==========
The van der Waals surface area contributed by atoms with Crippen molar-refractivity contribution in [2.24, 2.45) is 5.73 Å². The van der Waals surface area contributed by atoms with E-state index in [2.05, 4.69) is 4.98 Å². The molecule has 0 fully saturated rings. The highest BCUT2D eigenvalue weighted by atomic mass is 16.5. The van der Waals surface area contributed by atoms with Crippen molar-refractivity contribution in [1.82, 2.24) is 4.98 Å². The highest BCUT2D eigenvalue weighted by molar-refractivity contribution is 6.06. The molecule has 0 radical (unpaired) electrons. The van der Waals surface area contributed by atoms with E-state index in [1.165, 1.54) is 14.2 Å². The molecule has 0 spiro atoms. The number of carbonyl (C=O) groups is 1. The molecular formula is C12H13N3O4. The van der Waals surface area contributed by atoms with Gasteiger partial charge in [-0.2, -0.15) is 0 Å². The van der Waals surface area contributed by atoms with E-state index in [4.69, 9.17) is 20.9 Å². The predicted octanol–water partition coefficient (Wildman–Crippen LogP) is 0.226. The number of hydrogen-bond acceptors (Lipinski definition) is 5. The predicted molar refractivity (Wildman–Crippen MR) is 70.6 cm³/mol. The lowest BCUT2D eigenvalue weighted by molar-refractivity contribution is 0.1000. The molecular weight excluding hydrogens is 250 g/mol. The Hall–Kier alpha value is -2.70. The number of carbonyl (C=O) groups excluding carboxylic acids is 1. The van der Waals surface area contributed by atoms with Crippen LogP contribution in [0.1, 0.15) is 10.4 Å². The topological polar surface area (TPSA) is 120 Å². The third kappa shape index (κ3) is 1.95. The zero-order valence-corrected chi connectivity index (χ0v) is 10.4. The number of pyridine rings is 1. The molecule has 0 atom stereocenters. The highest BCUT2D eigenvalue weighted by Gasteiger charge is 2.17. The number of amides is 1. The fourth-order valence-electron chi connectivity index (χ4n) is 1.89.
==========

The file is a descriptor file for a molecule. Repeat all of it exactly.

The van der Waals surface area contributed by atoms with Crippen molar-refractivity contribution in [2.24, 2.45) is 5.73 Å². The van der Waals surface area contributed by atoms with E-state index in [2.05, 4.69) is 4.98 Å². The molecule has 0 fully saturated rings. The highest BCUT2D eigenvalue weighted by atomic mass is 16.5. The van der Waals surface area contributed by atoms with Crippen molar-refractivity contribution in [1.82, 2.24) is 4.98 Å². The highest BCUT2D eigenvalue weighted by molar-refractivity contribution is 6.06. The molecule has 0 radical (unpaired) electrons. The van der Waals surface area contributed by atoms with E-state index in [1.165, 1.54) is 14.2 Å². The molecule has 0 spiro atoms. The number of carbonyl (C=O) groups is 1. The molecular formula is C12H13N3O4. The van der Waals surface area contributed by atoms with Gasteiger partial charge in [-0.2, -0.15) is 0 Å². The van der Waals surface area contributed by atoms with E-state index in [4.69, 9.17) is 20.9 Å². The predicted octanol–water partition coefficient (Wildman–Crippen LogP) is 0.226. The number of hydrogen-bond acceptors (Lipinski definition) is 5. The predicted molar refractivity (Wildman–Crippen MR) is 70.6 cm³/mol. The lowest BCUT2D eigenvalue weighted by molar-refractivity contribution is 0.1000. The molecular weight excluding hydrogens is 250 g/mol. The Hall–Kier alpha value is -2.70. The number of carbonyl (C=O) groups excluding carboxylic acids is 1. The van der Waals surface area contributed by atoms with Crippen LogP contribution in [0.1, 0.15) is 10.4 Å². The topological polar surface area (TPSA) is 120 Å². The third kappa shape index (κ3) is 1.95. The zero-order valence-corrected chi connectivity index (χ0v) is 10.4. The number of pyridine rings is 1. The molecule has 0 atom stereocenters. The highest BCUT2D eigenvalue weighted by Gasteiger charge is 2.17. The number of amides is 1. The fourth-order valence-electron chi connectivity index (χ4n) is 1.89.